57. “A Court of Owls” by Scott Snyder, Greg Capullo and Jonathan Glapion (Batman #1-6) – 175 points (3 first place votes)

56. “Church and State” by Dave Sim and Gerhard (Cerebus #52-111) – 177 points (6 first place votes)

55. “Gifted” by Joss Whedon and John Cassaday (Astonishing X-Men #1-6) – 180 points (3 first place votes)

54. “Winter Soldier” by Ed Brubaker, Steve Epting, Michael Lark and Michael Perkins (Captain America #1-6, 8-9, 11-14) – 182 points (1 first place vote)

53. “Annihilation” by Keith Giffen, Dan Abnett, Andy Lanning, Simon Furman, Javier Grillo-Marxuach, Scott Kolins, Kev Walker, Renato Arlem, Jorge Lucas, Greg Titus, Andrea DiVito and more (Annihilation: Prologue, Annihilation: Nova #1-4, Annihilation: Silver Surfer #1-4, Annihilation: Ronan #1-4, Annihilation: Super Skrull #1-4, Annihilation #1-6) – 185 points (5 first place votes)

52. “The Kindly Ones” by Neil Gaiman, Marc Hempel, Richard Case, D’Israeli, Ted Kristiansen, Glyn Dillon, Dean Ormston and Charles Vess (Sandman #57-69) – 187 points (7 first place votes)

51. “The Dark Angel Saga” by Rick Remender, Jerome Opena, Mark Brooks, Billy Tan, Robbi Rodriguez, Richard Elson, Scot Eaton, Dean White and a whole bunch of inkers (Uncanny X-Force #8, 10-180 – 200 points (5 first place votes)

50. “High Society” by Dave Sim (Cerebus #26–50) – 203 points (7 first place votes)

49. “The Surtur Saga” by Walter Simonson (Thor #349-353) – 213 points (3 first place votes)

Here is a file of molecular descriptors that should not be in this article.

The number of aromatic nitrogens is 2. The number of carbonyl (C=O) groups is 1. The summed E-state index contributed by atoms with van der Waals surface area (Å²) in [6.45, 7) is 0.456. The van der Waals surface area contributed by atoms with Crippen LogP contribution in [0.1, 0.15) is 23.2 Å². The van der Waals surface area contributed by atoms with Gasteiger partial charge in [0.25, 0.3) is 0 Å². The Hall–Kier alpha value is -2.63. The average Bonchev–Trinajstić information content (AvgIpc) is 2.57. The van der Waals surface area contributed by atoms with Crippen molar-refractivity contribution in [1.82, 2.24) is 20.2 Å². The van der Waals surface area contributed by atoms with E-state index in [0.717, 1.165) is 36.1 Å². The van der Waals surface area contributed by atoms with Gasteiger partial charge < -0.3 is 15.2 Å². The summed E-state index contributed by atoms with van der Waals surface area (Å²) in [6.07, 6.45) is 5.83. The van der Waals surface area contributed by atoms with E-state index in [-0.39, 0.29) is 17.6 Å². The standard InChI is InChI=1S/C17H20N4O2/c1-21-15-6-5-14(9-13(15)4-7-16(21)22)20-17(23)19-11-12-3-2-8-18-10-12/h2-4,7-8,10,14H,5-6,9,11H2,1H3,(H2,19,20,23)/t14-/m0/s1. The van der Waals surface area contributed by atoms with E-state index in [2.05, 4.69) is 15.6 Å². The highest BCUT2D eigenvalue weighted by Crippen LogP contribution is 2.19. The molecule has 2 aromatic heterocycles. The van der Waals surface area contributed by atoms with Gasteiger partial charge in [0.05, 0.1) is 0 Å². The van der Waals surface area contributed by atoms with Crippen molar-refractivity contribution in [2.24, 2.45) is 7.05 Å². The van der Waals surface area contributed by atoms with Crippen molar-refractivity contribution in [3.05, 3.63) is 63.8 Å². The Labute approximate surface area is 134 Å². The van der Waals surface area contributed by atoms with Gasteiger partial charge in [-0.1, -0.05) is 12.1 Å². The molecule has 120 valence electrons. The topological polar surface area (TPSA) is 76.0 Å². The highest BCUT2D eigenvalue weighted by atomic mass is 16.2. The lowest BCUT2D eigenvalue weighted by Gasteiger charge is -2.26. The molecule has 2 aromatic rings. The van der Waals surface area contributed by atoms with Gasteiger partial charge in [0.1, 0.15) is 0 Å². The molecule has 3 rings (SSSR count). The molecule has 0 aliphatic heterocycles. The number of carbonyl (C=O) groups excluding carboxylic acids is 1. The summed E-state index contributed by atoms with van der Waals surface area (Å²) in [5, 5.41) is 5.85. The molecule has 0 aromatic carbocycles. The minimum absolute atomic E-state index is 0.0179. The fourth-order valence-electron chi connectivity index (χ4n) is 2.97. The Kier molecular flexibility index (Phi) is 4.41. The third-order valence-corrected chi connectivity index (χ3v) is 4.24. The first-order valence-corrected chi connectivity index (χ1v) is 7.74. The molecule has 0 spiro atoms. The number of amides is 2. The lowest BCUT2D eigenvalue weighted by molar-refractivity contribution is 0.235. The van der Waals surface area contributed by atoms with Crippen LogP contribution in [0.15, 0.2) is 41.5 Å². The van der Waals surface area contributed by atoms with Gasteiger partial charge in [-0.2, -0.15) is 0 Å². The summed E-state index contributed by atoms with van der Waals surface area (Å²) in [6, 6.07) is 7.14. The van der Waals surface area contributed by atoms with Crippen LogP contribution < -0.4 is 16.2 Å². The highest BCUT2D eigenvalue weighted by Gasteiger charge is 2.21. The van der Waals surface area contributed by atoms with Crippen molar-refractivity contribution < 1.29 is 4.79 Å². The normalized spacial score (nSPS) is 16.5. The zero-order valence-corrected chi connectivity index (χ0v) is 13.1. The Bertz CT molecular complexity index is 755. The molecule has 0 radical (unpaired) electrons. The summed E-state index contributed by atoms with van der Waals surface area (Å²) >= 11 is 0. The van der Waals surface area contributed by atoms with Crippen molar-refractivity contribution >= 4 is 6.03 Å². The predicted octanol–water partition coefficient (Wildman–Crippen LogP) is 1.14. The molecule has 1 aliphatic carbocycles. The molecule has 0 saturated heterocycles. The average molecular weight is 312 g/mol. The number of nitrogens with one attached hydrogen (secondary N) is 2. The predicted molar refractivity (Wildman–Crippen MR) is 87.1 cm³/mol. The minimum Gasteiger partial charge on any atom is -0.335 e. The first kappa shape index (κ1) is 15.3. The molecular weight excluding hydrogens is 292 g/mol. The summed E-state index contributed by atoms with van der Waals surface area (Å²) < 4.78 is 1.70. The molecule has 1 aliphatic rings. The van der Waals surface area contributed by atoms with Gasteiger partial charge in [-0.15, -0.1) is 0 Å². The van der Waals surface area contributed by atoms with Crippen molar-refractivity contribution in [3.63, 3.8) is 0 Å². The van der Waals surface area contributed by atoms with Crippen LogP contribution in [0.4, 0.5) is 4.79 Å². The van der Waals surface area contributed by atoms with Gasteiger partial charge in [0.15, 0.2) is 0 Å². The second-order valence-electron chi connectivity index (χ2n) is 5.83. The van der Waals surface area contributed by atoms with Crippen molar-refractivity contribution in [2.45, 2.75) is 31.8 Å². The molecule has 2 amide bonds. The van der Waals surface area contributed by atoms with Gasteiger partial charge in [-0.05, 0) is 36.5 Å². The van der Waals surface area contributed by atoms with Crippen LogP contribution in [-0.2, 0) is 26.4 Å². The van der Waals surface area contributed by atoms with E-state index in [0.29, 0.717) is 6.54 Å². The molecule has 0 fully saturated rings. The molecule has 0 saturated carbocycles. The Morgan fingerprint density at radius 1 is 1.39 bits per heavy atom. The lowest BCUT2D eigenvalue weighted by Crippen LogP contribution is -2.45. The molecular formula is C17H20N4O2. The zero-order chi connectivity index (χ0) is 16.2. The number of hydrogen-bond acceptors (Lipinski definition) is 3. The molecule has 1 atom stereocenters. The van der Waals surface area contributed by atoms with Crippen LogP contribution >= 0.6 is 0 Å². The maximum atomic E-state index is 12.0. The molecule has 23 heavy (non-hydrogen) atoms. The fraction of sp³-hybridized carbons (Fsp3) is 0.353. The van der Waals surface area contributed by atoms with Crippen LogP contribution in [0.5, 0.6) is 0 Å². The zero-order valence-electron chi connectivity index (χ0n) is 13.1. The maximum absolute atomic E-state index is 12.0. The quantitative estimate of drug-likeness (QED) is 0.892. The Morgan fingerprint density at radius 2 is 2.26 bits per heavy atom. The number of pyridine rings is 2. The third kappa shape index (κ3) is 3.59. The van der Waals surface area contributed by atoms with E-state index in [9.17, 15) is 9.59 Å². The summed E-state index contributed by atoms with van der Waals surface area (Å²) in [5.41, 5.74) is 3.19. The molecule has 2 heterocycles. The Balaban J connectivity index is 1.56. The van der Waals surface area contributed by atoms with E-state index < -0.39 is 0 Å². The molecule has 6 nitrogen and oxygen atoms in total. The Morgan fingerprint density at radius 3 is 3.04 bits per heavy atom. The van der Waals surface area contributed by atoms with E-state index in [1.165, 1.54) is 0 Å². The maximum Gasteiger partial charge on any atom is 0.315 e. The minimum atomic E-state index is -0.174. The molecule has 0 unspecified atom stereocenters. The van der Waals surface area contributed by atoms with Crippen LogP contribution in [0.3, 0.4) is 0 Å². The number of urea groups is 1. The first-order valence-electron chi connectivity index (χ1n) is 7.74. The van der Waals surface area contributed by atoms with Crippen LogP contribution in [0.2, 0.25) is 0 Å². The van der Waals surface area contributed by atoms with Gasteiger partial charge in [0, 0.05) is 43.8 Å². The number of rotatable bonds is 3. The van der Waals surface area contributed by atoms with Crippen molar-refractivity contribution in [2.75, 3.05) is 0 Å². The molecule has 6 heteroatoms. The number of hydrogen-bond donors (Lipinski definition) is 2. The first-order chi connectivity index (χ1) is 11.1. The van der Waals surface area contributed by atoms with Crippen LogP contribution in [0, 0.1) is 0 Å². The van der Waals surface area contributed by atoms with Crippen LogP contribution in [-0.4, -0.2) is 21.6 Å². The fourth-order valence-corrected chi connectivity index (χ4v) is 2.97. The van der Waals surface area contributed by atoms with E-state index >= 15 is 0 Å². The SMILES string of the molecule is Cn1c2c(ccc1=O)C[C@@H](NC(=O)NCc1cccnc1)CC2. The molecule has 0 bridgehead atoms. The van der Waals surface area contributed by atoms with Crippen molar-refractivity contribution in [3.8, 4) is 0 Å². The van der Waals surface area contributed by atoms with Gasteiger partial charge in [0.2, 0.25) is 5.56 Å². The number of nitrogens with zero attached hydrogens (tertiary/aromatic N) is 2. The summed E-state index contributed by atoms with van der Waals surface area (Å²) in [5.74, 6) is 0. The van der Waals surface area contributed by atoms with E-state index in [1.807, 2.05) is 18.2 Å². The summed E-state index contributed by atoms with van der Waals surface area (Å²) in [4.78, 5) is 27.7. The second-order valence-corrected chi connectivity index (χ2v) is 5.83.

48. “Doll’s House” by Neil Gaiman, Mike Dringenberg and Malcolm Jones III (Sandman Vol. 2 #9-16) – 216 points (3 first place votes)

47. “Ultron Unlimited” by Kurt Busiek, George Perez and Al Vey (Avengers #19-22) – 218 points (1 first place vote)

46. “Infinity Gauntlet” by Jim Starlin, George Perez, Ron Lim, Joe Rubinstein and a couple of other inkers (Infinity Gauntlet #1-6) – 223 points (1 first place vote)

45. “Identity Crisis” by Brad Meltzer, Rags Morales and Michael Bair (Identity Crisis #1-7) – 230 points (2 first place votes)

44. “Blackest Night” by Geoff Johns, Ivan Reis and Oclair Albert (Blackest Night #1-8) – 234 points (3 first place votes)

43. “Return of Barry Allen” by Mark Waid, Greg Larocque and Roy Richardson (Flash Vol. 2 #73-79) – 235 points (5 first place votes)

42. “We3″ by Grant Morrison and Frank Quitely (We3 #1-3) – 238 points (3 first place votes)

41. “If This Be My Destiny” by Steve Ditko and Stan Lee (Amazing Spider-Man #31-33) – 240 points (8 first place votes)/a>

40. “The Last Iron Fist Story” by Ed Brubaker, Matt Fraction, David Aja, Travel Foreman and Various Artists (Immortal Iron Fist #1-14, Civil War: Choosing Sides and Annual #1) – 243 points (4 first place votes) – 243 points (4 first place votes)

39. “The Black Mirror” by Scott Snyder, Jock and Francesco Francavilla (Detective Comics #871-881) – 245 points (3 first place votes)

38. “Final Crisis” by Grant Morrison, JG Jones, Doug Mahnke, Carlos Pacheco, Lee Garbett, Matthew Clark, Marco Ruby and a host of inkers (Final Crisis #1-7, Final Crisis: Superman Beyond #1-2, Final Crisis: Submit #1 plus I would throw in Batman #682-683) – 252 points (7 first place votes)

37. “All in the Family” by Garth Ennis and Steve Dillon (Preacher #8-12)– 260 points (3 first place votes)